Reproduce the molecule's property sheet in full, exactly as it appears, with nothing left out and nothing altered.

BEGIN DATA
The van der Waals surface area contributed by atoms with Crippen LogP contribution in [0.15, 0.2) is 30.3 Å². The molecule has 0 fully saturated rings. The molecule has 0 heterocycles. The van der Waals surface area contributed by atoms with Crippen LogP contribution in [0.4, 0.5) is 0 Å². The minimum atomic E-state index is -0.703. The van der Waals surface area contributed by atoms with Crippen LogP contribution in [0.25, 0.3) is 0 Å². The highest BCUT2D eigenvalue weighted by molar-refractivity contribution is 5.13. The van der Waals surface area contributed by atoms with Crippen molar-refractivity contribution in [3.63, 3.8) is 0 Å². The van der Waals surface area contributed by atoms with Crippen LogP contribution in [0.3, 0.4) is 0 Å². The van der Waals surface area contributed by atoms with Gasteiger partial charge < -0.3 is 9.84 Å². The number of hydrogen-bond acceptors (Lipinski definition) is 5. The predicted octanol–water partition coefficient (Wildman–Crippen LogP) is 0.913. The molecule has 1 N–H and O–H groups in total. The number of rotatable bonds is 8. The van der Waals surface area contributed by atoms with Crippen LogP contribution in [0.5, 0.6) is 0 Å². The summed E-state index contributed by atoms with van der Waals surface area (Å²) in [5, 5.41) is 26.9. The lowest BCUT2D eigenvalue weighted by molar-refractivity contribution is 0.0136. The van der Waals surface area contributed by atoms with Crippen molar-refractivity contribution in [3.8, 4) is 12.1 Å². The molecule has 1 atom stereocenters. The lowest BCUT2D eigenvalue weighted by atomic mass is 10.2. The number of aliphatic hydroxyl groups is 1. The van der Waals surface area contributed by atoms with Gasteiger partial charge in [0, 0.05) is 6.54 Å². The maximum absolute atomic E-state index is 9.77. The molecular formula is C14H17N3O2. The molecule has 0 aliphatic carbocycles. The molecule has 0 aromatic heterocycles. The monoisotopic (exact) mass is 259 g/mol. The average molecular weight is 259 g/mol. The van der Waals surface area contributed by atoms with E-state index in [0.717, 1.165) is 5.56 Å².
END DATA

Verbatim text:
The van der Waals surface area contributed by atoms with Crippen LogP contribution in [0.15, 0.2) is 30.3 Å². The molecule has 0 fully saturated rings. The molecule has 0 heterocycles. The van der Waals surface area contributed by atoms with Crippen LogP contribution in [0.4, 0.5) is 0 Å². The minimum atomic E-state index is -0.703. The van der Waals surface area contributed by atoms with Crippen LogP contribution in [0.25, 0.3) is 0 Å². The highest BCUT2D eigenvalue weighted by molar-refractivity contribution is 5.13. The van der Waals surface area contributed by atoms with Crippen molar-refractivity contribution in [3.63, 3.8) is 0 Å². The van der Waals surface area contributed by atoms with Crippen LogP contribution in [0.3, 0.4) is 0 Å². The van der Waals surface area contributed by atoms with Gasteiger partial charge < -0.3 is 9.84 Å². The number of hydrogen-bond acceptors (Lipinski definition) is 5. The predicted octanol–water partition coefficient (Wildman–Crippen LogP) is 0.913. The molecule has 1 N–H and O–H groups in total. The number of rotatable bonds is 8. The van der Waals surface area contributed by atoms with Crippen LogP contribution in [0.5, 0.6) is 0 Å². The summed E-state index contributed by atoms with van der Waals surface area (Å²) in [5, 5.41) is 26.9. The lowest BCUT2D eigenvalue weighted by molar-refractivity contribution is 0.0136. The van der Waals surface area contributed by atoms with Crippen molar-refractivity contribution in [3.8, 4) is 12.1 Å². The molecule has 1 atom stereocenters. The lowest BCUT2D eigenvalue weighted by atomic mass is 10.2. The number of aliphatic hydroxyl groups is 1. The van der Waals surface area contributed by atoms with Gasteiger partial charge in [0, 0.05) is 6.54 Å². The maximum absolute atomic E-state index is 9.77. The molecular formula is C14H17N3O2. The molecule has 0 aliphatic carbocycles. The molecule has 0 aromatic heterocycles. The monoisotopic (exact) mass is 259 g/mol. The average molecular weight is 259 g/mol. The van der Waals surface area contributed by atoms with E-state index in [0.717, 1.165) is 5.56 Å².